A letter arrives in the mail and tells you your mortgage has been sold. It also informs you to send your monthly payments to a new address. Don’t panic! This happens all the time, and you shouldn’t see many (if any) changes. So why does your mortgage get sold—and why can it happen multiple times? Banks and mortgage servicers constantly check the numbers to find a way to make a buck on your big loan. It all takes place behind the scenes, and you find out the result only when you get that aforementioned letter in the mail.
What does a mortgage being sold mean for you?
The short version: When a loan is sold, the terms of that loan don’t change. But where a mortgage-holder submits payment and receives customer service may change as the loan gets sold. And that could affect a few things.
The level of service that you receive may vary depending upon who the servicer is. Certain servicers might offshore a lot of that work, so when you would call into servicing, you could get a call center somewhere and people were less than knowledgeable about the product.
The new servicer might offer different payment options and may have different fees associated with payment types, so be sure to check any auto payment or bill pay functions you’ve set up.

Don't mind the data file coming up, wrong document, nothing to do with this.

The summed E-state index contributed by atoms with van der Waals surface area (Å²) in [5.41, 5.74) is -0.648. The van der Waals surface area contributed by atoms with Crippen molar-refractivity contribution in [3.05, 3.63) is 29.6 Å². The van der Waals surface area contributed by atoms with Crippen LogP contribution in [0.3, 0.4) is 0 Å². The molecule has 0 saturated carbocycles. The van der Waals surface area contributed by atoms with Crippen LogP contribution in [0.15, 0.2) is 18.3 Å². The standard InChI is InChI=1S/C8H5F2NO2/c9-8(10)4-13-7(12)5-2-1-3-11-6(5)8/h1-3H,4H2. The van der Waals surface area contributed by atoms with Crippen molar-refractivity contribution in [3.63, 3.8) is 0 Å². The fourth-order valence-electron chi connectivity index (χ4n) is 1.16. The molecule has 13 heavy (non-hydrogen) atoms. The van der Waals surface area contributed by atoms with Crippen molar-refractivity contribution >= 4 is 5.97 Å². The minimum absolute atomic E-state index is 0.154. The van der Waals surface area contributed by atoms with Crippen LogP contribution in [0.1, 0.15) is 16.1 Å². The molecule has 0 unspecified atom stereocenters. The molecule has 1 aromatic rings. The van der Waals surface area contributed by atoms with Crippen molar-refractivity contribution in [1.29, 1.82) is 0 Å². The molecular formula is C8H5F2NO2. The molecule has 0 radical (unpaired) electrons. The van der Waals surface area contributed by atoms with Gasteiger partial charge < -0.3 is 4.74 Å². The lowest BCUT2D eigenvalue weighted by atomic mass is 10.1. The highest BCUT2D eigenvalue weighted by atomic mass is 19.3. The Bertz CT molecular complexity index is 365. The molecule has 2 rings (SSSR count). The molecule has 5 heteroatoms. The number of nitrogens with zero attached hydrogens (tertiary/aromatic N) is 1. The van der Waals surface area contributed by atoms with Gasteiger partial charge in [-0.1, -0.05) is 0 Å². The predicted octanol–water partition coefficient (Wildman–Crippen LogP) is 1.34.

The basics of mortgage servicing
To understand why mortgages are sold, it’s important to understand some basics.
First, when you take out a mortgage to buy a home in [city], a lender approves your loan and you make payments to a loan servicer. Sometimes, the servicer and the lender are one and the same. More often, they’re not.
The servicer collects the payment and disburses it out. They distribute the payment to the investors, send property taxes to the local taxing entity, and pay homeowners insurance. They are taking care of all the payments coming in and getting them distributed to the people they belong to.
Servicers can sell your mortgage
Lenders can enter agreements with servicers to purchase batches of loan servicing. Or lenders may shop around for a servicer if they’re carrying too many loans on their books.
Servicers are interested in buying loans in order to sell other products to their new-found customers. Many lenders originate loans, and then proceed to sell off the servicing or the loan itself. If the servicer changes, the customer must receive a notification. There will be a grace period in case a borrower accidentally sends payment to the wrong place.
Lenders often sell the loans to financiers as a mortgage-backed security for investors or to government-sponsored entities like Fannie Mae, Freddie Mac, and Ginnie Mae.